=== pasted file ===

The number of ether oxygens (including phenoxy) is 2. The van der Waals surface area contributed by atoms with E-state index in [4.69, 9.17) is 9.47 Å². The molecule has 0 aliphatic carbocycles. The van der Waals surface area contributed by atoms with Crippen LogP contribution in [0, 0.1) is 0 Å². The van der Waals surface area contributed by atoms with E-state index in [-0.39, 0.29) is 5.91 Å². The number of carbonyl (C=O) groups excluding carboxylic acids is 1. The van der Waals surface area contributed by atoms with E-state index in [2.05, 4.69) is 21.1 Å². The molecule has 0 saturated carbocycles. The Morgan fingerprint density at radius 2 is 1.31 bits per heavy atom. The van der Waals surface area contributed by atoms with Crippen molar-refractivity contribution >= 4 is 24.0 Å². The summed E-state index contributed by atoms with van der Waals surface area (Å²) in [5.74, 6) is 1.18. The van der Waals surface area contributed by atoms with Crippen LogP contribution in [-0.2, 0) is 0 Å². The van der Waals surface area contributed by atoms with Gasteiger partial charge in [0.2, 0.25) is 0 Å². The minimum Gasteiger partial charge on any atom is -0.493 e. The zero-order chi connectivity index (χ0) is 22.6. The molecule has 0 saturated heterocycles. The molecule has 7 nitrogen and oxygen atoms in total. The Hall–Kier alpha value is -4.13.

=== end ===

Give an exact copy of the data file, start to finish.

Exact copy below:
The number of ether oxygens (including phenoxy) is 2. The van der Waals surface area contributed by atoms with E-state index in [4.69, 9.17) is 9.47 Å². The molecule has 0 aliphatic carbocycles. The van der Waals surface area contributed by atoms with Crippen LogP contribution in [0, 0.1) is 0 Å². The van der Waals surface area contributed by atoms with E-state index in [-0.39, 0.29) is 5.91 Å². The number of carbonyl (C=O) groups excluding carboxylic acids is 1. The van der Waals surface area contributed by atoms with E-state index in [2.05, 4.69) is 21.1 Å². The molecule has 0 saturated carbocycles. The Morgan fingerprint density at radius 2 is 1.31 bits per heavy atom. The van der Waals surface area contributed by atoms with Crippen molar-refractivity contribution >= 4 is 24.0 Å². The summed E-state index contributed by atoms with van der Waals surface area (Å²) in [5.74, 6) is 1.18. The van der Waals surface area contributed by atoms with Crippen LogP contribution in [-0.2, 0) is 0 Å². The van der Waals surface area contributed by atoms with Gasteiger partial charge in [0.2, 0.25) is 0 Å². The minimum Gasteiger partial charge on any atom is -0.493 e. The zero-order chi connectivity index (χ0) is 22.6. The molecule has 0 saturated heterocycles. The molecule has 7 nitrogen and oxygen atoms in total. The Hall–Kier alpha value is -4.13.